Over 300 employees of the state of Virginia have left their position as a result of Governor Glenn Youngkin’s demand that they return to the office after years of telework.

While many state workers had been allowed to work from home while the Covid-19 pandemic raged on, Youngkin announced in May that they would once again need to work in-office beginning on July 5.

His administration has stated that it would support “the use of telework where appropriate,” and argued that this policy would provide a better balance between “the demands of government services with the needs of our public servants,” according to ABC 8 in Virginia.

“We have an incredible workforce serving the commonwealth every day and we’re so excited to welcome them back to the office,” said Youngkin in a statement.

Out of a total of 21,314 state employees eligible to work remotely, only 9,866 applied to telework in any capacity. Approximately 90 percent of those who filled out applications sought just one or two days a week of approved telework, per the Roanoke Times. 1,046 employees were granted 3-4 days/week of remote work.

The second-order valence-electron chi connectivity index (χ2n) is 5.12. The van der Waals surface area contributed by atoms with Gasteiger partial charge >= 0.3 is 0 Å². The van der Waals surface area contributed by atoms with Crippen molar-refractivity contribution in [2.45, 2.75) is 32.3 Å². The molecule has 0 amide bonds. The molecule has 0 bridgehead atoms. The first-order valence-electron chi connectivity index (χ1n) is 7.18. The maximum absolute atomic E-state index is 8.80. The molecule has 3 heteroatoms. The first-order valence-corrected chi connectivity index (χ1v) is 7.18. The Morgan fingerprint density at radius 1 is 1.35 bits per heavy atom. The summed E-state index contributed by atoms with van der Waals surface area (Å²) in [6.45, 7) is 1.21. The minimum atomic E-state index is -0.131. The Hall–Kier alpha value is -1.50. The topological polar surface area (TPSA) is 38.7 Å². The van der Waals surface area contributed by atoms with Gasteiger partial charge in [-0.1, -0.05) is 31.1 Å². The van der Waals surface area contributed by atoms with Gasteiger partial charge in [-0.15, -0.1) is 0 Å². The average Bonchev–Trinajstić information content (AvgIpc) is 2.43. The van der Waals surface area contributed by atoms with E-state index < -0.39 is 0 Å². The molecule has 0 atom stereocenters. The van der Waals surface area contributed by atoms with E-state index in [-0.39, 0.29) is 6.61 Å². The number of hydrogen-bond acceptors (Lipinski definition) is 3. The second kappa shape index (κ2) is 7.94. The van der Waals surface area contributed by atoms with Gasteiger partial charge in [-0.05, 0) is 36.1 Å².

Dan Bishop, who lobbies for the Virginia Governmental Employees Association, told ABC 8 that “he had anticipated that the shift in policy would result in an exodus of workers, which is really concerning because of the state’s recruitment and retention issues.”

Youngkin pulled off a stunning upset win in last year’s gubernatorial contest against former governor Terry McAuliffe, who left office immensely popular in 2018. Among the central planks of Youngkin’s campaign was a focus on prioritizing the needs of taxpayers over the wants of public sector employees, particularly in the educational sphere. Many Virginia public schools remained remote well into 2021, and imposed mask mandates on students for even longer.

In February, Youngkin an executive order requiring that parents and students be allowed to choose for themselves whether to wear a mask in the classroom, calling his objective “to empower Virginia parents who want to have a voice in the upbringing and education of their children.”

 

More from National Review

Source link